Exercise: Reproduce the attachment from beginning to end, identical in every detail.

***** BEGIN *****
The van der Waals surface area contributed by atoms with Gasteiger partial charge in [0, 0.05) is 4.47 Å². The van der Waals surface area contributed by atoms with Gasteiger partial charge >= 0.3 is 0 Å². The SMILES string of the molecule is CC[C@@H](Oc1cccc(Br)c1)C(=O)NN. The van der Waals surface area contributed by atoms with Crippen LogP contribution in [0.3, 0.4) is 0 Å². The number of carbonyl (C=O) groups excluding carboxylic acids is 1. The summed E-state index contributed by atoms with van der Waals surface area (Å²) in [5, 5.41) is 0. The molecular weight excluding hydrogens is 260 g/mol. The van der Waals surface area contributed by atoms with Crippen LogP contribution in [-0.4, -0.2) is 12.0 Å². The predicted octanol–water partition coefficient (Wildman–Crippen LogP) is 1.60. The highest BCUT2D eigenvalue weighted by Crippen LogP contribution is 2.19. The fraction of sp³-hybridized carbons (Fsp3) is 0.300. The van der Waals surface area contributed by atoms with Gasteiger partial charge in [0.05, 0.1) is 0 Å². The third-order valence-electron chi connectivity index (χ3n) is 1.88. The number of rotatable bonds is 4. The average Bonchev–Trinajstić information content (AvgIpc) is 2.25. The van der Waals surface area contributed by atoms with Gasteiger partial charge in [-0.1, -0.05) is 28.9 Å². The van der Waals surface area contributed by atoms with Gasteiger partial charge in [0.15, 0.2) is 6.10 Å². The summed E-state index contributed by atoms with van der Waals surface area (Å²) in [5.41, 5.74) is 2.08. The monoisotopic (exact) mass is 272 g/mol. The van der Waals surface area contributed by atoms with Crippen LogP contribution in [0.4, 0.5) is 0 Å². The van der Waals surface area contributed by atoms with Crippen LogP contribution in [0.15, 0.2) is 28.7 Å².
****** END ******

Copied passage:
The van der Waals surface area contributed by atoms with Gasteiger partial charge in [0, 0.05) is 4.47 Å². The van der Waals surface area contributed by atoms with Gasteiger partial charge >= 0.3 is 0 Å². The SMILES string of the molecule is CC[C@@H](Oc1cccc(Br)c1)C(=O)NN. The van der Waals surface area contributed by atoms with Crippen LogP contribution in [0.3, 0.4) is 0 Å². The number of carbonyl (C=O) groups excluding carboxylic acids is 1. The summed E-state index contributed by atoms with van der Waals surface area (Å²) in [5, 5.41) is 0. The molecular weight excluding hydrogens is 260 g/mol. The van der Waals surface area contributed by atoms with Crippen LogP contribution in [-0.4, -0.2) is 12.0 Å². The predicted octanol–water partition coefficient (Wildman–Crippen LogP) is 1.60. The highest BCUT2D eigenvalue weighted by Crippen LogP contribution is 2.19. The fraction of sp³-hybridized carbons (Fsp3) is 0.300. The van der Waals surface area contributed by atoms with Gasteiger partial charge in [0.05, 0.1) is 0 Å². The third-order valence-electron chi connectivity index (χ3n) is 1.88. The number of rotatable bonds is 4. The average Bonchev–Trinajstić information content (AvgIpc) is 2.25. The van der Waals surface area contributed by atoms with Gasteiger partial charge in [-0.1, -0.05) is 28.9 Å². The van der Waals surface area contributed by atoms with Gasteiger partial charge in [0.15, 0.2) is 6.10 Å². The summed E-state index contributed by atoms with van der Waals surface area (Å²) in [5.41, 5.74) is 2.08. The monoisotopic (exact) mass is 272 g/mol. The van der Waals surface area contributed by atoms with Crippen LogP contribution in [0.4, 0.5) is 0 Å². The van der Waals surface area contributed by atoms with Crippen LogP contribution in [0.15, 0.2) is 28.7 Å².